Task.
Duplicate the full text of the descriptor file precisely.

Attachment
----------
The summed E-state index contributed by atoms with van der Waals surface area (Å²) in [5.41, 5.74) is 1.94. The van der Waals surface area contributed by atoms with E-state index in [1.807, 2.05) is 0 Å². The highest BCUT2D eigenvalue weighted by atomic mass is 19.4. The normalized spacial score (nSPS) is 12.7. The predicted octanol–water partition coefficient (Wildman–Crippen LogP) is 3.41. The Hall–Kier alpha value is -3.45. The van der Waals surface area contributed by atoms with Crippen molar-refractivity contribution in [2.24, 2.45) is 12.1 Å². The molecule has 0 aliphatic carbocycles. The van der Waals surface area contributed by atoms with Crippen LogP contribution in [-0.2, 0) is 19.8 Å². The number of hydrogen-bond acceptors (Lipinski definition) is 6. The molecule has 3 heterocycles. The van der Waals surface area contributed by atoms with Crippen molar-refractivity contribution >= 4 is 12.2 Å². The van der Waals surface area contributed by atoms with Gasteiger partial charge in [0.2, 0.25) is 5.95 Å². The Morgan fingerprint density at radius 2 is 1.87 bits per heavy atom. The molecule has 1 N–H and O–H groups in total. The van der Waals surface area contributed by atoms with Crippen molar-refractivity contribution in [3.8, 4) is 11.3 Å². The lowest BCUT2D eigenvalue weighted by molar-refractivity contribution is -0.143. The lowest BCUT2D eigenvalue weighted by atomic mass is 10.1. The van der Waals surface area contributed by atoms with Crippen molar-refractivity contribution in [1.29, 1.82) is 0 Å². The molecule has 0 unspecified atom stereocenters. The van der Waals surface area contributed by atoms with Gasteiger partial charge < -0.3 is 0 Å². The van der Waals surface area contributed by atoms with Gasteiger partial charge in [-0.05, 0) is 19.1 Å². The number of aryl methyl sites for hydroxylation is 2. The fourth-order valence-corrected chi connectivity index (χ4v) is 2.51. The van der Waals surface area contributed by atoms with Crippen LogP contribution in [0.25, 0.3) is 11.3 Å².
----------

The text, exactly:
The summed E-state index contributed by atoms with van der Waals surface area (Å²) in [5.41, 5.74) is 1.94. The van der Waals surface area contributed by atoms with E-state index in [1.807, 2.05) is 0 Å². The highest BCUT2D eigenvalue weighted by atomic mass is 19.4. The normalized spacial score (nSPS) is 12.7. The predicted octanol–water partition coefficient (Wildman–Crippen LogP) is 3.41. The Hall–Kier alpha value is -3.45. The van der Waals surface area contributed by atoms with Crippen molar-refractivity contribution in [2.24, 2.45) is 12.1 Å². The molecule has 0 aliphatic carbocycles. The van der Waals surface area contributed by atoms with Crippen LogP contribution in [-0.2, 0) is 19.8 Å². The number of hydrogen-bond acceptors (Lipinski definition) is 6. The molecule has 3 heterocycles. The van der Waals surface area contributed by atoms with Crippen molar-refractivity contribution >= 4 is 12.2 Å². The van der Waals surface area contributed by atoms with Gasteiger partial charge in [0.2, 0.25) is 5.95 Å². The Morgan fingerprint density at radius 2 is 1.87 bits per heavy atom. The molecule has 1 N–H and O–H groups in total. The van der Waals surface area contributed by atoms with Crippen molar-refractivity contribution in [3.8, 4) is 11.3 Å². The lowest BCUT2D eigenvalue weighted by molar-refractivity contribution is -0.143. The lowest BCUT2D eigenvalue weighted by atomic mass is 10.1. The van der Waals surface area contributed by atoms with Crippen molar-refractivity contribution in [1.29, 1.82) is 0 Å². The molecule has 0 unspecified atom stereocenters. The van der Waals surface area contributed by atoms with Gasteiger partial charge < -0.3 is 0 Å². The van der Waals surface area contributed by atoms with Gasteiger partial charge in [-0.05, 0) is 19.1 Å². The number of aryl methyl sites for hydroxylation is 2. The fourth-order valence-corrected chi connectivity index (χ4v) is 2.51. The van der Waals surface area contributed by atoms with Crippen LogP contribution in [0.25, 0.3) is 11.3 Å².